Bloody Irish: Religion, Freedom and Democracy


A Search for the Truth:  When Government Loses Control

County Down Memorial Plaque

Religion is taking a central place in the US presidential election as evangelicals continue to cast aspersions on Obama’s Christianity, preferring to see him as a Muslim in disguise, while others see Romney caught in the “cult” called Mormonism.  A society over indulging in religious pre-occupation is edging toward big trouble.  George Washington and Thomas Jefferson taught us the national value of eschewing overt religious dogma.  In a democracy, it’s tolerance that matters.

Ireland, the North and the South of it, continues to provide a potent lesson of what can happen to a democracy when religion becomes a surrogate or stand-in for the secular guarantees of a civil society.  Beginning most recently in the 1960’s, a war raged in Northern Ireland that killed thousands.  If the same percentage were killed in a similar war here, the number would be about 320,000 Americans dead, nearly half the casualties of  the American Civil War.

The governmental control of the six counties of the North, whether by the Republic of Ireland or by the UK, became the reason for a vicious terrorist war where white Christians, (Catholics- Ireland and Protestants- UK) murdered and maimed each other for decades.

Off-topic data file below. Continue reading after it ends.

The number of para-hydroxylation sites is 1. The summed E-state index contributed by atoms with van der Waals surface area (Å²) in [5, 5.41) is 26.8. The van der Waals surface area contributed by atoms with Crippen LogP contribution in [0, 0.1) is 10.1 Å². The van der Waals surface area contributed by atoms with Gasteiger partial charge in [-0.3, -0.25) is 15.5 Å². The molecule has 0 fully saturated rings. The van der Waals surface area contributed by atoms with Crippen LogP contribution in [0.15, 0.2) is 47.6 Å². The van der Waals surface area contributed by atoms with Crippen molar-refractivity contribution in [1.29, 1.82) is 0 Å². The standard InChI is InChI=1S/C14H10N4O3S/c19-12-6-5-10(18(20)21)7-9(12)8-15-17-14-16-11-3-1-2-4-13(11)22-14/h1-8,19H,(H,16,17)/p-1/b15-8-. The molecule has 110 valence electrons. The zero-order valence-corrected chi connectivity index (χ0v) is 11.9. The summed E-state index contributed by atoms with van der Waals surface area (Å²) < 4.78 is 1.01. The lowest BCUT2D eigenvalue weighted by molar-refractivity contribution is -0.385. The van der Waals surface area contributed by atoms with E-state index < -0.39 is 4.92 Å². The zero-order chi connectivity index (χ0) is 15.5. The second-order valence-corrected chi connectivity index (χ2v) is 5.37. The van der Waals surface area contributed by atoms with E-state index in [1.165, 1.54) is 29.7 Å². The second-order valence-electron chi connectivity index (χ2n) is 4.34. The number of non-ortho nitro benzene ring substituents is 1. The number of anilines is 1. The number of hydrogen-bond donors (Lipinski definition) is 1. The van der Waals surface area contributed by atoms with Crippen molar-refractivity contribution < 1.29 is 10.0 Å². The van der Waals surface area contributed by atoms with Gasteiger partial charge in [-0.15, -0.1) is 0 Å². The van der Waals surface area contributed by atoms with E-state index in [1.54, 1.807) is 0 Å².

Both Dublin and London “ramped up” to meet the tit-for-tat murders and bombings by creating intelligence networks and moles to infiltrate the terror groups.  The North and the South had their own police forces and the military and intelligence services were also engaged in planting spies and gathering information.  It turns out that in this vortex of violence, law enforcement, on both sides, played a role in abetting the mayhem instead of preventing it.

Armagh Murder Scene

Two sets of killings, one in 1989 in Armagh and one in 1994 in Loughinisland, are the subjects of inquiries focusing on the “collusion” of the police and army.  The forces, in Ireland and the UK, are under fire for helping both the IRA and the Ulster Defense Forces (UDF) to commit murder. The Smithwick tribunal is examining whether or not the Irish Garda was involved in the killings of two high ranking Northern Ireland Police Officers ambushed after a meeting.  The Stevens/Cory reports examine a mountain of evidence suggesting that police authorities turned a blind eye to information about planned UDF killings of Catholics.

Only a very enthusiastic optimist would conclude that either inquiry is likely to ever learn the full truth about how the other government used its resources to ultimately collude in the deaths of citizens by their terrorist neighbors.  The Northern Ireland Troubles and their persistent legacy form such a potent warning because it was white Christians killing white Christians using their god as both shield and sceptre.

Washington and Jefferson, however we decorously plume their religious feathers today, saw piety as informing their inner selves and not as fodder for public preening.  Jefferson famously quoted Dr. Benjamin Rush, another founding father, as Rush observed that Washington (who he referred to as “the Old Fox”) had once again avoided talking about god in public.

Northern Ireland (and our Founding Fathers) prove that democracy and overt religiosity are a deadly mix.


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